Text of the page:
Federal and state fraud fighters have sued a San Antonio company that said its weight-loss product would allow users to gorge on pizza, beer and tacos and burn away the fat while sleeping.
The Federal Trade Commission said Thursday that Mark Nutritionals Inc. used radio disc jockeys on more than 650 stations in 110 cities to sell its Body Solutions Evening Weight Loss Formula.
One radio ad included this claim read by a DJ: “It helped me lose 36 pounds and it helps me maintain through the holidays. I mean, I ate so much over Thanksgiving, I still have turkey burps. But thanks to Body Solutions, I keep the weight off and now I’m ready for Christmas.”
The agency is not suing the DJs who read the ads, which were broadcast in English and Spanish.
“This was bilingual deception,” said Howard Beales, director of the agency’s consumer protection bureau.
The FTC lawsuit was filed in U.S. District Court in San Antonio. Texas and Illinois officials filed similar lawsuits Thursday.
The company, which filed for bankruptcy protection in September, has taken in $190 million since 1999 selling its Body Solutions products, the FTC said. The company still sells the weight-loss product on its Web site, charging $43 for a 15-ounce bottle.
Larry Cochran, acting chief executive of Mark Nutritionals since the bankruptcy, said the company has agreed to change its advertising to address the FTC’s concerns.
“We are moving forward with a new way to promote and advertise our product,” he said.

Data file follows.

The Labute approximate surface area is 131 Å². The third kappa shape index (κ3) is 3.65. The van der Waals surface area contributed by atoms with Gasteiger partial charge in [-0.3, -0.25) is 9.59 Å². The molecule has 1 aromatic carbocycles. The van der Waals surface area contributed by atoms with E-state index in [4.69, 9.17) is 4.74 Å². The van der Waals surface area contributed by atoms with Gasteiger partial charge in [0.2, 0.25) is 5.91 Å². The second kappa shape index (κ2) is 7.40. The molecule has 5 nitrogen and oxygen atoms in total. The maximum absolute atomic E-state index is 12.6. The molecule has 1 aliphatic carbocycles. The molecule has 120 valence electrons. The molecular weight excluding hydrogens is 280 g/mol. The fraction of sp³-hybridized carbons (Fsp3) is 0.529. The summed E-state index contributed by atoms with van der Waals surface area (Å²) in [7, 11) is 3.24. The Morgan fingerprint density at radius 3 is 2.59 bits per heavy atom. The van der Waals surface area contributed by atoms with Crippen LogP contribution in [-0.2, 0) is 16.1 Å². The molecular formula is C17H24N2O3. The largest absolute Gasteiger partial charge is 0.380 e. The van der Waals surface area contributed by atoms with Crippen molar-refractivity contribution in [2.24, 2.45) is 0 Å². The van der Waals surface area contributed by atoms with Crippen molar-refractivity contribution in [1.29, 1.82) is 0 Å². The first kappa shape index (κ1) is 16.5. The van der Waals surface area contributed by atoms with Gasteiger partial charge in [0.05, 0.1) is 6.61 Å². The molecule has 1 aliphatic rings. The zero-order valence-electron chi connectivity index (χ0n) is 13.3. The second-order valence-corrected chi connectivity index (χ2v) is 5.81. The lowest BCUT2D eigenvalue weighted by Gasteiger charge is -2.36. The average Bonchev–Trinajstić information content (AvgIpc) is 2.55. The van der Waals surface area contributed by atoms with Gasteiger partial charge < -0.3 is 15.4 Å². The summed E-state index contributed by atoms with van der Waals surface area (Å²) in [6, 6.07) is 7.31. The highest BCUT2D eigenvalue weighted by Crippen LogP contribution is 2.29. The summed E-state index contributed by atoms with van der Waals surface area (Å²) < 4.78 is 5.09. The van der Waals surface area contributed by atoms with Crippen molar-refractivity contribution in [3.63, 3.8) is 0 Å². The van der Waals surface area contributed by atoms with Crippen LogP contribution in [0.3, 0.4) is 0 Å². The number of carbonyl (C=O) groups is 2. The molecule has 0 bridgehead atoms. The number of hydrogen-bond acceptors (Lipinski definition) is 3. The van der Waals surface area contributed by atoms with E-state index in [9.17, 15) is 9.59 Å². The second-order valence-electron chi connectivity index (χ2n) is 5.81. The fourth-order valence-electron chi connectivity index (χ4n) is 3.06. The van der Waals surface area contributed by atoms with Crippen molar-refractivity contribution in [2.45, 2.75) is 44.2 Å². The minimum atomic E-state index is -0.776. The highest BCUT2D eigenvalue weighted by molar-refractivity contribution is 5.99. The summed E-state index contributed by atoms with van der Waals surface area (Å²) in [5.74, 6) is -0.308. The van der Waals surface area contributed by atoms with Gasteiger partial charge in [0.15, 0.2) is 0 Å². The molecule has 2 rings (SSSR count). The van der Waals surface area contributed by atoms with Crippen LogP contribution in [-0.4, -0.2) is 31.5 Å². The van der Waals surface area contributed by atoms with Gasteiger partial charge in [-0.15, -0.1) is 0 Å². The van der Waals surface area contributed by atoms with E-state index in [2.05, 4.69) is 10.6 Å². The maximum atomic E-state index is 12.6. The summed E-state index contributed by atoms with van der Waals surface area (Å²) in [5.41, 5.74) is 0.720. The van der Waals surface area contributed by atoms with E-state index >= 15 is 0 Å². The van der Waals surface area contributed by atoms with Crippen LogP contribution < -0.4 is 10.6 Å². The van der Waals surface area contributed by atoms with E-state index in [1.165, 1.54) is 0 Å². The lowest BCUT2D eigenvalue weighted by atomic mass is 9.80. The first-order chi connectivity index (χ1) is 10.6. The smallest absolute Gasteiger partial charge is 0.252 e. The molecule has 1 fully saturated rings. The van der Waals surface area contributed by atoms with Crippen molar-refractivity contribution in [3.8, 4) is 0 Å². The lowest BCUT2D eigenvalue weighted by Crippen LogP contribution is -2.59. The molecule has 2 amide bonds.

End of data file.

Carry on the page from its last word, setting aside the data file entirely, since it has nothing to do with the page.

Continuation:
The weight loss formula is a liquid that consumers are instructed to drink before going to bed and at least three hours after eating or drinking. The ingredients have changed over time, the FTC said, but most recently included aloe vera gel and various herbs and supplements.
The FTC said there is no scientific proof any of the ingredients promote weight loss.
The FTC said the false claims included statements that the product would “cause substantial weight loss even if users eat substantial amounts of high-calorie foods such as pizza, beer, tacos, nachos, cheese grits and doughnuts.”
Consumers ordered the formula over the Internet or by calling a toll-free number. The product also has been sold since the summer in Wal-Mart, Eckerd, Kmart and Walgreens, the FTC said.
The FTC is seeking preliminary and permanent injunctions against the company to stop any deceptive claims. The agency also is seeking refunds for consumers.
Beales criticized the media for accepting advertisements like those for the weight-loss formula.
“We need help from responsible media outlets to keep these kinds of advertising from reaching the public,” he said.
Beales said the FTC is developing a list of dubious weight-loss claims and wants to work with the media to screen those promotions.